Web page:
THE Supreme Court has junked the ill-gotten cases against the heirs and in-laws of the late President Ferdinand Marcos due to a lack of evidence, and took the Presidential Commission on Good Government and the Office of the Solicitor General to task for bungling the job.
The dismissed cases involved the alleged accumulation of P200 billion in ill-gotten wealth and the acquisition of media networks IBC-13, BBC-2 and RPN-9; the alleged use of De Soleil Apparel for dollar salting; and the alleged acquisition and operation of the bus company Pantranco North Express Inc.
The decision by then Associate Justice Maria Lourdes Sereno, dated Feb. 8, 2012, was not released to the press. Sereno was named Chief Justice six months later, on Aug. 12, 2012.
Second Division Justices Arturo Brion, Martin Villarama Jr., Jose Portugal Perez and Bienvenido Reyes concurred with Sereno’s finding that the prosecutors failed to abide by the “best evidence rule,” putting in question the process used by the PCGG and OSG in the cases.
“Despite having the expansive resources of government, the members of the prosecution did not even bother to provide any reason whatsoever for their failure to present the original documents or the witnesses to support the government’s claims. Even worse was presenting in evidence a photocopy of the TSN (transcript of stenographic notes) of the PCGG proceedings instead of the original, or a certified true copy of the original, which the prosecutors themselves should have had in their custody. Such manner of legal practice deserves the reproof of this Court. We are constrained to call attention to this apparently serious failure to follow a most basic rule in law, given the special circumstances surrounding this case,” the decision read.
While the children of the former president – Imee Marcos-Manotoc, Ferdinand Marcos Jr. and Irene Marcos-Araneta – were defendants as compulsory heirs, their involvement in the cases was never established, the Court said.
“In fact, they were never mentioned by any of the witnesses presented. Neither did the documentary evidence pinpoint any specific involvement of the Marcos children,” the decision said.
The court also dismissed the case filed against Irene’s husband, businessman Gregorio Araneta III, due to a lack of evidence.
“In the matter of the spouses Irene Marcos and Gregorio Araneta III, the court similarly held that there was no testimonial or documentary evidence that supported petitioner’s allegations against the couple.
Again, petitioner failed to present the original documents that supposedly supported the allegations against them. Instead, it merely presented photocopies of documents that sought to prove how the Marcoses used the Potencianos as dummies in acquiring and operating the bus company Pantranco,” the decision said.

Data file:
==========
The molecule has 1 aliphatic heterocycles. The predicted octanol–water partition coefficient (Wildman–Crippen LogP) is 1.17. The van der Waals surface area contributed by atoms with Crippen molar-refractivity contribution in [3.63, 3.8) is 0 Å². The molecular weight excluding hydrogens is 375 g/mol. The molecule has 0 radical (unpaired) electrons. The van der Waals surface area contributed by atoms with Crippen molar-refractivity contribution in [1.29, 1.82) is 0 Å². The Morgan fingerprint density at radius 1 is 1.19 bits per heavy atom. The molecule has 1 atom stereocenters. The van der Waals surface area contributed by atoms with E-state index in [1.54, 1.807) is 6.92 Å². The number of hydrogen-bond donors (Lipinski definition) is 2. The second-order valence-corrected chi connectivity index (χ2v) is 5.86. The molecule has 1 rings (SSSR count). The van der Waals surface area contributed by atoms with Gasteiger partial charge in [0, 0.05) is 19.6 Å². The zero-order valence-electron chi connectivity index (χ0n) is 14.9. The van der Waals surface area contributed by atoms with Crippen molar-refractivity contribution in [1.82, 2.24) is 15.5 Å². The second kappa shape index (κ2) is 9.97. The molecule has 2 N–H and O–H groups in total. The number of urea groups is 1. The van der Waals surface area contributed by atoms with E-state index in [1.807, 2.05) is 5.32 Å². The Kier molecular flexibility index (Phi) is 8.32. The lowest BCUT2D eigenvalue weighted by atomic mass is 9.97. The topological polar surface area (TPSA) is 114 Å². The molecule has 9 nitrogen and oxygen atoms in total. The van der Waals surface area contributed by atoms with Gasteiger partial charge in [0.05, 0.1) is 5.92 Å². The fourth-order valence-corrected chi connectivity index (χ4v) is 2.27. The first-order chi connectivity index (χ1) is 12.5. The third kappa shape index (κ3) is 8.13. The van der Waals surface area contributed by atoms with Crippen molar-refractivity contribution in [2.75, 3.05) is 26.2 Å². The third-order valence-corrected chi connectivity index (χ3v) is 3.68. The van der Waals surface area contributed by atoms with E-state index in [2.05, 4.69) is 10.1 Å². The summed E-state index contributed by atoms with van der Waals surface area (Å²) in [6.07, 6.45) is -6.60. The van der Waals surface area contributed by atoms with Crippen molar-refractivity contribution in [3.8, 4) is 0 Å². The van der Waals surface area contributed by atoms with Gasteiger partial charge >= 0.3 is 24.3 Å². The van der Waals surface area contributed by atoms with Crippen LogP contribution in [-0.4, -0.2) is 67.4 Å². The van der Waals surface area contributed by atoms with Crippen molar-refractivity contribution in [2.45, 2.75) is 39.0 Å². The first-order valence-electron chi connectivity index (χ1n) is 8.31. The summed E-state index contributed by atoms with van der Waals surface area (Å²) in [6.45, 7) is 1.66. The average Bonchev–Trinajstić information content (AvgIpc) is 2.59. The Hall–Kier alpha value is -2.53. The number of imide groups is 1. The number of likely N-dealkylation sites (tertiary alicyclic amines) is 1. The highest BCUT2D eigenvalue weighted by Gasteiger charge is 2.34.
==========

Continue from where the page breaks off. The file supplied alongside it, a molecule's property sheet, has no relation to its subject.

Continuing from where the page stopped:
The Supreme Court also said that Imelda Romualdez Marcos and Ferdinand Jr., as executor and defendants in the case, should be protected and given due process.
The two should not be deprived of their right to protect and defend all the properties left by the former President, except if they waive this right in favor of the state, the Court said.
“Since the pending case before the Sandiganbayan survives the death of Ferdinand E. Marcos, it is imperative therefore that the estate be duly represented. The purpose behind this rule is the protection of the right to due process of every party to a litigation who may be affected by the intervening death. The deceased litigant is himself protected, as he continues to be properly represented in the suit through the duly appointed legal representative of his estate. On that note, we take judicial notice of the probate proceedings regarding the will of Ferdinand E. Marcos. In Republic of the Philippines v. Marcos II, we upheld the grant by the Regional Trial Court (RTC) of letters testamentary in solidum to Ferdinand R. Marcos, Jr and Imelda Romualdez Marcos as executors of the last will and testament of the late Ferdinand E. Marcos,” the Supreme Court said.
“Unless the executors of the Marcos estate or heirs are ready to waive in favor of the state their right to defend or protect the estate or those properties found to be ill-gotten in their possession, control or ownership, then they may not be dropped as defendants in the civil case pending before the Sandiganbayan,” the decision added.
The Supreme Court affirmed the Sandiganbayan decision dated Dec. 5, 2005 that acknowledged the children of the late President as legitimate defendants in the case.
The Supreme Court also called on Malacanang to investigate the process by which prosecution handled the case.
“Let a copy of this Decision be furnished to the Office of the President so that it may look into the circumstances of this case and determine the liability, if any, of the lawyers of the Office of the Solicitor General and the Presidential Commission on Good Government in the manner by which this case was handled in the Sandiganbayan,” the Court said.